Do not volunteer any information about whose fault the accident was. You should talk to your insurance agent, your lawyer or both before taking the blame. You may think you are in the wrong and then learn that the other driver is as much or more to blame than you are. Anything you say to the police or the other driver can be used against you later. You also should not agree to pay for damages or sign any paper, except a traffic ticket, without first checking with your insurance company or lawyer.

However, you certainly should cooperate with the police officer investigation the case. But stick to the facts; do not give opinions. Be as specific as you can without guessing. For instance, if you were driving 30 miles an hour, say so. Do not say, "I wasn't speeding."

  1. Should I see a doctor after the accident?

You do not have to see a doctor, but it may be a good idea to get a check-up. You could be injured, even quite seriously, and not know it right away. If you are in doubt, it is best to at least call your doctor. He or she can help you decide what your medical needs may be. The same is true for passengers in your car. Your automobile insurance may pay for your doctor bills.

  1. Do I have to report the accident?

Yes. First, of course, you may need to call the local police or the CHP. Second, report the accident to your insurance company. Call or go see your agent and ask what forms you should fill out. Get in touch right away to make sure there is no question about your coverage. Ask your insurance agent to help you make other necessary reports on the accident. Third, both you and the other driver(s) must report the accident to the DMV within 10 days and fill out an SR-1 Form if:

a) the damage to either car is more than $750 or

b) anyone is injured or killed in the accident.

You can get the right form, called the Report of Traffic Accident or SR-1 form, from your local DMV office, California Highway Patrol, local police, insurance company or online from the California DMV's Web site.



When someone is arrested for DUI, there are actually two separate cases brought against the accused: a criminal court case and an administrative DMV hearing.

Those arrested for a DUI are generally charged with having violated two separate statutes in the criminal court case. The first statute is driving under the influence in violation of California Vehicle Code section 23152, subdivision (a). The second statute is driving with a blood alcohol concentration (BAC) of .08% or greater in violation of California Vehicle Code section 23152, subdivision (b).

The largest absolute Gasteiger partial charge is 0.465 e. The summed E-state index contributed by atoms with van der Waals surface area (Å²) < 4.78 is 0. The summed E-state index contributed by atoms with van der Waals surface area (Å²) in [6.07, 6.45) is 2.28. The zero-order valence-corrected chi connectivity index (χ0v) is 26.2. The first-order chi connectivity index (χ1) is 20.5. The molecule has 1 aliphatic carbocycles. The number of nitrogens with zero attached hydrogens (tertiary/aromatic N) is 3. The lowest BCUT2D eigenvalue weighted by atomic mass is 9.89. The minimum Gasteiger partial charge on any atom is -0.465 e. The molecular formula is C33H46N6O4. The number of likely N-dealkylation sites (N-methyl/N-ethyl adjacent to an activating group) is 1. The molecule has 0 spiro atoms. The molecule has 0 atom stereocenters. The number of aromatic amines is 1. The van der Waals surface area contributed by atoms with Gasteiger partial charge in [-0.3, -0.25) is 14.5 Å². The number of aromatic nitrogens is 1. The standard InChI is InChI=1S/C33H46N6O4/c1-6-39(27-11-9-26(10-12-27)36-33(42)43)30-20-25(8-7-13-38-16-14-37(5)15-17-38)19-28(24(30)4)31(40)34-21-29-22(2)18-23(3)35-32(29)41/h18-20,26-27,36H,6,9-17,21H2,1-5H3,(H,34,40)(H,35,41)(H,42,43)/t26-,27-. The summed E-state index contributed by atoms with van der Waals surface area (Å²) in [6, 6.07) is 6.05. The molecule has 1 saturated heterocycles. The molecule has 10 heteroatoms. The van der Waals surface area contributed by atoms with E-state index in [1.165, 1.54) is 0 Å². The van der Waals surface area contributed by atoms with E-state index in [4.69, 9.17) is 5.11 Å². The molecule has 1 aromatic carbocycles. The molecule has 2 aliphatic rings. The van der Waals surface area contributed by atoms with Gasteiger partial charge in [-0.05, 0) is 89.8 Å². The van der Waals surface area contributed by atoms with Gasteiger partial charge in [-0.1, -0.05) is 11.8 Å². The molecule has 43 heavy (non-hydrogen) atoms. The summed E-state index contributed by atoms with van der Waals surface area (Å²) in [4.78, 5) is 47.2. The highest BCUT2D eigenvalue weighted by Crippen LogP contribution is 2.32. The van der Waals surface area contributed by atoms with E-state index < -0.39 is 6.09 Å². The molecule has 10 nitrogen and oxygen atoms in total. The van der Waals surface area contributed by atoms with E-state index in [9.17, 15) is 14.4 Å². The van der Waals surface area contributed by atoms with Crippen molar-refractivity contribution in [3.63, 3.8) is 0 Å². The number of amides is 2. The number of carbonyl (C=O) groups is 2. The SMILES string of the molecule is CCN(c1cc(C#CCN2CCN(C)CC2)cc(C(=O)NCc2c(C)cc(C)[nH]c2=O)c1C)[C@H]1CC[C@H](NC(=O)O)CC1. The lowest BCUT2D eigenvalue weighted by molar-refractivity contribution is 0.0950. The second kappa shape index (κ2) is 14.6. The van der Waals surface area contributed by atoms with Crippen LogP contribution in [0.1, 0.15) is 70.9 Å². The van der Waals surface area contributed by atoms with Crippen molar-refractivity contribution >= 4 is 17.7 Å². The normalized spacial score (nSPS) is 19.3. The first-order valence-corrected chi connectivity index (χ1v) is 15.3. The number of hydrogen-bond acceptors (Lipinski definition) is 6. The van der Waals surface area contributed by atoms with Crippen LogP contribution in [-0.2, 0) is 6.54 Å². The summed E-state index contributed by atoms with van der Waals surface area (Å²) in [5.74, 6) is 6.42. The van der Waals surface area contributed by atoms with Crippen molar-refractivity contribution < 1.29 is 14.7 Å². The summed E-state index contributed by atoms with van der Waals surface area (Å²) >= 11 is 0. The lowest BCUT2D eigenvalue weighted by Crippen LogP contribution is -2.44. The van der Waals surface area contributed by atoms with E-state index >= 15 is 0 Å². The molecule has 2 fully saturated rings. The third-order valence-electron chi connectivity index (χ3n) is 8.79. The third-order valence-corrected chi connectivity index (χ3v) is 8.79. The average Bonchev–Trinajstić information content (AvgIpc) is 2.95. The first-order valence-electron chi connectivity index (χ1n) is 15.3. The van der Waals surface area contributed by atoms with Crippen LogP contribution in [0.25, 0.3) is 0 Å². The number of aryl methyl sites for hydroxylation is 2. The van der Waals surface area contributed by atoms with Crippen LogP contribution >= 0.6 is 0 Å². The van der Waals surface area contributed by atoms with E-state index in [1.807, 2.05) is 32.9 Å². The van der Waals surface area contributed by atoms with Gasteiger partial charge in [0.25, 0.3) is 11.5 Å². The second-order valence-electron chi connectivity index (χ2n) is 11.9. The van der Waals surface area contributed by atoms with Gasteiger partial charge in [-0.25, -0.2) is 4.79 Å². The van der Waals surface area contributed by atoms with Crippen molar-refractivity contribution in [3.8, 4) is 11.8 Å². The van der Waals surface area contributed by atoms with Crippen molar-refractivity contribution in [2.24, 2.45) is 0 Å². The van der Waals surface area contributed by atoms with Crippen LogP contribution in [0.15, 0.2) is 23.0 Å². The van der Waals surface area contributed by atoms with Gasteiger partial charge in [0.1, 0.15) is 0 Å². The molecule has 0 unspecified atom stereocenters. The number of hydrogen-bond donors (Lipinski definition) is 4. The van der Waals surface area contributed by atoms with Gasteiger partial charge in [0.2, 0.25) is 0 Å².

To avoid lifelong consequences, you must act quickly or your DUI arrest may haunt you long after the initial shock and anger has worn off. You must contact the DMV within 10 days of your arrest to request a hearing.  If you fail to contact the DMV within 10 days your license will be automatically suspended.


DUI Defenses & DUI Defenses to the Breath Test:

  • Contamination can cause inaccurate breath results to occur.
  • Medical Conditions: Reflux, heartburn, burping, belching, regurgitation, GIRD (gastro-intestinal-reflux-disease), Gastroesophageal Reflux-Hiatal Hernia Gastroesophageal Reflux Disease (GERD) Esophageal Manometry (Esophageal Motility) Upper Gastrointestinal Series (Barium Swallow Test) Barrett's Esophagus, Heartburn
  • Failure to Comply with Procedure: A police officer's failure to conduct a proper 15-minute observation before the test can be crucial.
  • Machine errors
  • Operator errors

Defense and Challenges to the Blood Test Results:

  • Challenges to accuracy are available
  • Gas chromatograph calibration, maintenance, and repair records can reveal startling problems which violate scientific standards and state law requirements.
  • Demand a blood re-test at an independent lab for BAC alcohol level and proper preservation. We consults with qualified experts regarding individual cases to determine whether the accuracy of the reported BAC alcohol level is reliable or not.
  • Was your blood taken by a licensed individual?
  • Was your sample properly preserved by chemical preservatives?
  • Was your sample properly refrigerated? Preservation is crucial because of the specter of fermentation could increase the alcohol level in the sample to be tested.
  • Is the Chain of Custody of the sample properly documented? Did you know that these crime labs routinely analyze multiple samples of different people in the same time frame?